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Pau Gasol: 'Playing together' dictates Lakers' championship hopes

August 27, 2012|By Mark Medina
  • Lakers forward Pau Gasol told The Times that the team's talented starting lineup can't worry about individual performances.
Lakers forward Pau Gasol told The Times that the team's talented starting… (Allen J. Schaben / Los Angeles…)

With the starting lineup the Lakers have accumulated, it’s a hard task to dissect any significant weaknesses.

Long ago the lightning rod for criticism, the Lakers’ point guard spot suddenly becomes dangerous with Steve Nash directing the offense. Kobe Bryant’s prolific scoring will become more efficient now that he’ll relieve ball handling duties. Dwight Howard remains the league’s top center both in scoring on the low block and denying looks inside. He has a trusty sidekick in Pau Gasol to facilitate and complement his post presence. And even if it’s questionable he’ll cash in on the numerous open three-pointers, Metta World Peace is expected to enter the season in stronger shape to defend an opposing team’s top players.

Still, the Lakers can’t just expect to roll out the basketball and assume everything will flourish.

“It’s going to be playing together and understanding some nights will go more toward one player, attacking matchups and reading the game,” Gasol said. “We need to feel the game and feed whoever is hotter that particular day. At the same time, we need to keep the mind set that it’s all about winning. It’s not about who plays better or who plays worse. It’s about team effort and getting closer to our goal and getting stronger as the season goes along. As long as we understand that as a team, things will work out.”

Gasol spoke recently to The Times from the African nation of Chad where’s he’s spending this week in the Sahel region as a UNICEFambassador. Considering he’s helping with vaccinationand feeding efforts to the poverty-stricken area, Gasol has more significant issues to ponder than what the Lakers offense will look like.

Still, the issue at times became a point of contention last season when Gasol often felt restricted as a facilitator. His 17.4 points on 50.1% shooting ranked 17th among forwards, but reflected a relatively reduced role than in seasons past. He suddenly became the third option behind Bryant and Andrew Bynumand found most of his scoring opportunities off mid-range jumpers and putbacks instead of in the post.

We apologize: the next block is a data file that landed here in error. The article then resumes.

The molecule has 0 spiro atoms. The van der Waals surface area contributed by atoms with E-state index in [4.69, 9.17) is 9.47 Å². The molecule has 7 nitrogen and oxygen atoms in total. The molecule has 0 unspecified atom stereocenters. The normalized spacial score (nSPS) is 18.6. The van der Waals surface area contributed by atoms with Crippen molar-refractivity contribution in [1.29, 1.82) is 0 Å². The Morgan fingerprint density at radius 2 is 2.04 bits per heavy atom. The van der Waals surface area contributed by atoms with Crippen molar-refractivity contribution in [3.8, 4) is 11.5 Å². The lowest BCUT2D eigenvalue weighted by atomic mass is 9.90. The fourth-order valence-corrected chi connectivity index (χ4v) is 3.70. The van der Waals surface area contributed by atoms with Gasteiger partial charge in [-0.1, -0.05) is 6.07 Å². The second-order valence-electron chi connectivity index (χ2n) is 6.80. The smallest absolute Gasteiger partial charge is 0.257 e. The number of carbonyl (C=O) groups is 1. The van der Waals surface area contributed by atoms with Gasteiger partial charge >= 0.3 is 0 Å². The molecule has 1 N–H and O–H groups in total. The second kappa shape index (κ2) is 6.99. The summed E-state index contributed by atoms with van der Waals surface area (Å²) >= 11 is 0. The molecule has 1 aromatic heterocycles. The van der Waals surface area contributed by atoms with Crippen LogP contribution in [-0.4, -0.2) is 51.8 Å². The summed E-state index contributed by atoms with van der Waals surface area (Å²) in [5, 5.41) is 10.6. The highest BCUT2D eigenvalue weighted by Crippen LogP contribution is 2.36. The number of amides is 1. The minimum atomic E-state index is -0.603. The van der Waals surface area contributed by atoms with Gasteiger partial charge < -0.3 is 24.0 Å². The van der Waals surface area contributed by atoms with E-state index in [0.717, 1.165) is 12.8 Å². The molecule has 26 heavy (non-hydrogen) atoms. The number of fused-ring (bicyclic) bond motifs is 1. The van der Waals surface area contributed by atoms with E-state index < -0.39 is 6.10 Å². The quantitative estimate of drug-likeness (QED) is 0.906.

The Lakers will look different this season.

Gasol won’t have to ponder ongoing trade speculation. The Lakers will also run the Princeton offense, a system based on frequent cuts, passing and spacing. They’ll also highly depend on Nash’s pick-and-roll skills. Both areas better suit Gasol’s game, but he acknowledged his uncertainty on how his role will evolve.

“I’m not sure exactly how it’s going to work,” Gasol said. “Obviously I like to be involved and have a chance to be aggressive and create not just for myself, but for others. We all know how comfortable and dangerous we can be when we’re working from the post and other areas. It’ll be getting a feel of what works best for the team and understanding each other’s role and go on from there.” 

Regardless, Gasol will likely have added responsibilities at least at the beginning of the season. Howard acknowledged at his introductory press conference two weeks ago that he could miss the season opener Oct. 30 against Dallas and beyond. Such an absence would likely thrust Gasol into the center position, while either Jordan Hill or Antawn Jamison would play at power forward.

Either way, Gasol’s used to starting the season with a heavy load. Gasol played at center for the first 24 games of the 2010-11 season, while Bynum rehabbed from offseason knee surgery. Gasol also started the first five games last season at center while Bynum served a suspension for clotheslining former Dallas guard J.J. Barea in the 2011 playoffs.

Can Gasol absorb heavier minutes after leading Spain to a silver medal in the 2012 London Olympics?

“My body feels good,” he said. “I’m recovering from the national team’s effort and the Olympics.”

Soon enough, that recovery period will stop. Gasol maintains he’s ready for it.

“I look forward to the day we get to start and working in training camp,” he said. “We have a normal season again after the lockout season. Obviously I think we have  tremendous players and the goal is going to be winning. Nothing but winning a championship again is what’s going to be on our minds from Day 1.”

ALSO:

Lakers' Pau Gasol visits Chad's Sahel region as UNICEF ambassador

Five things Pau Gasol needs for a successful season

Pau Gasol's work with Children's Hospital affects patients in different ways

E-mail the Lakers blog at mgmedin@gmail.com. Follow the Lakers blog on Twitter.

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